Dry Mouth

Our dentist and staff strive to improve the overall health of our patients by focusing on preventing, diagnosing and treating conditions associated with your teeth and gums. Please use our dental library to learn more about dental problems and treatments available. If you have questions or need to schedule an appointment, contact us.

Dental Implants

In the past, losing teeth meant your appearance and your ability to eat normal foods would be greatly impacted. Today with dental implants, you can maintain a natural appearance and the ability to eat the foods you enjoy with teeth that feel like your own.

What are Dental Implants?

Dental implants are a safe, medically proven alternative to traditional bridgework and removable prosthetics. Made of titanium, implants are screw like anchors placed in the jaw bone to take the place of your missing tooth root. After the bone has healed around it, a process called “integration,” you are ready for restoration. This could be a single tooth replacement with a crown or multiple teeth replacement with a bridge.

Sometimes the implant can be used as a connection to securely add precision attachments to a partial or denture. The increase in stability and retention is then many times greater than the conventional appliance.

About The Implant Process

The implant process involves several steps that take place over a 4-9 month time period. First is a consultation with your dentist to evaluate if you are a good candidate for dental implants.

Next is the placement of the implant into the bone by a dental surgeon while you are under either local or general anesthesia. Over the next few months, the bone will heal to the surface of the implant.

After this healing period is over, an impression is taken and the type of restoration you need will be fabricated.

The Benefits of Dental Implants

  • Maintain Anatomy: If you have missing teeth, the bone begins to shrink over time. This bone loss can make you jaw line recede and change your facial structure. Dental implants can help prevent this from happening by holding the bone.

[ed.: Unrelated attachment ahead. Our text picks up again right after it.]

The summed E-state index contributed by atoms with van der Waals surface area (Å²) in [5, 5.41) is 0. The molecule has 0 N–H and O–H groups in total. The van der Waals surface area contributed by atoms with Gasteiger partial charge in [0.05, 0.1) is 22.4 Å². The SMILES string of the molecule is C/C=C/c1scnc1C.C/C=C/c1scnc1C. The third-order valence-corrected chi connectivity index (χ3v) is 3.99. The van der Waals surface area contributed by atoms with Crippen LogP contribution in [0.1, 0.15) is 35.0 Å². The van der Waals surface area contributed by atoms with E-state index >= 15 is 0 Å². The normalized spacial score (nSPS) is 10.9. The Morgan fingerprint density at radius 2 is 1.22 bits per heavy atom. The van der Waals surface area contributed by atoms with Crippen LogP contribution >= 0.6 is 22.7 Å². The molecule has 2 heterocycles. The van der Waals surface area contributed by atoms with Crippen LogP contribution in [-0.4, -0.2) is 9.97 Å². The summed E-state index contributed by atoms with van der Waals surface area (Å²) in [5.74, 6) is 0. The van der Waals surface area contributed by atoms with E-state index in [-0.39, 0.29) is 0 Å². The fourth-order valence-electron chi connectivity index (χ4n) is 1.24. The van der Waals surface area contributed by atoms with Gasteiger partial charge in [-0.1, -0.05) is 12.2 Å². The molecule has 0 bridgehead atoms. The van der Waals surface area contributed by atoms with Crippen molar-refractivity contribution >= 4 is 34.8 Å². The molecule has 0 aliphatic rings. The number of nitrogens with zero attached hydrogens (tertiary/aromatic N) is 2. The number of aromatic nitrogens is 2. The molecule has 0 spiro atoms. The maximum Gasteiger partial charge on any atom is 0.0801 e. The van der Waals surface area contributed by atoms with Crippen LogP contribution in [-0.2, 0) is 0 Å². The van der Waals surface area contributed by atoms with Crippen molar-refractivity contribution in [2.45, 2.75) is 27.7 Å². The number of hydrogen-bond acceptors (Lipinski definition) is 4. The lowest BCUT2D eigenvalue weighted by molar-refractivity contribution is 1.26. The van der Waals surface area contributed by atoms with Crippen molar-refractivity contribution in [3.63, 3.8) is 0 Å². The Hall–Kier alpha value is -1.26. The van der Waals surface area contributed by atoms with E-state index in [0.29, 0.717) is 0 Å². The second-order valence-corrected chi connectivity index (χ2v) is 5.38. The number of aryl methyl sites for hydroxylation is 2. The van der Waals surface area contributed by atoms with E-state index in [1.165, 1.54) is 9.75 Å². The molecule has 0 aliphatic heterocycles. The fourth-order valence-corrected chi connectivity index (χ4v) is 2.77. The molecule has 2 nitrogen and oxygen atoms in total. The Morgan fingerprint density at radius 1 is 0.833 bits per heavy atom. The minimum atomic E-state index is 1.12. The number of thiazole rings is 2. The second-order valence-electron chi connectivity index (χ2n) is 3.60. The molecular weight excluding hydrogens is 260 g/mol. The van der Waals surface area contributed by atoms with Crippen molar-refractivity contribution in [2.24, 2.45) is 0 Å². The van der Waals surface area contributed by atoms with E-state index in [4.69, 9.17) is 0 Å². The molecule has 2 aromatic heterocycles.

• Keep Your Teeth Healthy: Your own natural teeth are not compromised because there is no need to grind down healthy teeth to attach a bridge. Also, no metal clasps are needed to hold your removable partial.
  • Security: Dental implants do not slip or move while you are talking or eating. This eliminates some of the problems of dentures and partials, including poor fit, gum irritation and trauma to the teeth with clasps.

Are There Any Limitations?

  • Chronic illnesses such as diabetes or leukemia may interfere with the healing after surgery.
  • Another contraindication is for patients who are taking a category of drugs called “bisphosphonates,” especially the IV form which is taken for metastatic cancer. However, the milder oral form of the drug, which is taken for osteoporosis, is also raising some concerns.
  • If you have lost too much bone it could be a problem; a consultation with an oral surgeon will help you to know if you are a good candidate.
  • The use of tobacco is believed to cause a higher failure rate.

Improve Your Appearance, Self-Confidence and Peace of Mind

Home care is very important to the success of your implant but it is basically the same as caring for a natural tooth. Dental implants can improve your appearance, self-confidence and give you greater peace of mind. They look and feel similar to natural teeth and give you confidence while eating and speaking. Today, your best option for tooth replacement is a dental implant.

Saliva is one of your body's natural defenses against plaque because it acts to rinse your mouth of cavity-causing bacteria and other harmful materials. Dry mouth (also called Xerostomia) is a fairly common condition that is caused by diminished saliva production. People with medical conditions, such as an eating disorder or diabetes, are often plagued by dry mouth. Eating foods such as garlic, tobacco use, and some kinds of medications, including treatments such as cancer therapy can diminish the body's production of saliva, leading to dry mouth. Other causes are related to aging (including rheumatoid arthritis), and compromised immune systems.

Some of the less alarming results of dry mouth include bad breath. But dry mouth can lead to more serious problems, including burning tongue syndrome, a painful condition caused by lack of moisture on the tongue.

If dry mouth isn't readily apparent, you may experience other conditions that dry mouth can cause, including an overly-sensitive tongue, chronic thirst or even difficulty in speaking.

If you don't have a medical condition that causes it, dry mouth can be minimized by sipping water regularly, chewing sugarless gum and avoiding smoking. Of course, there is no substitute for regular checkups and good oral hygiene.


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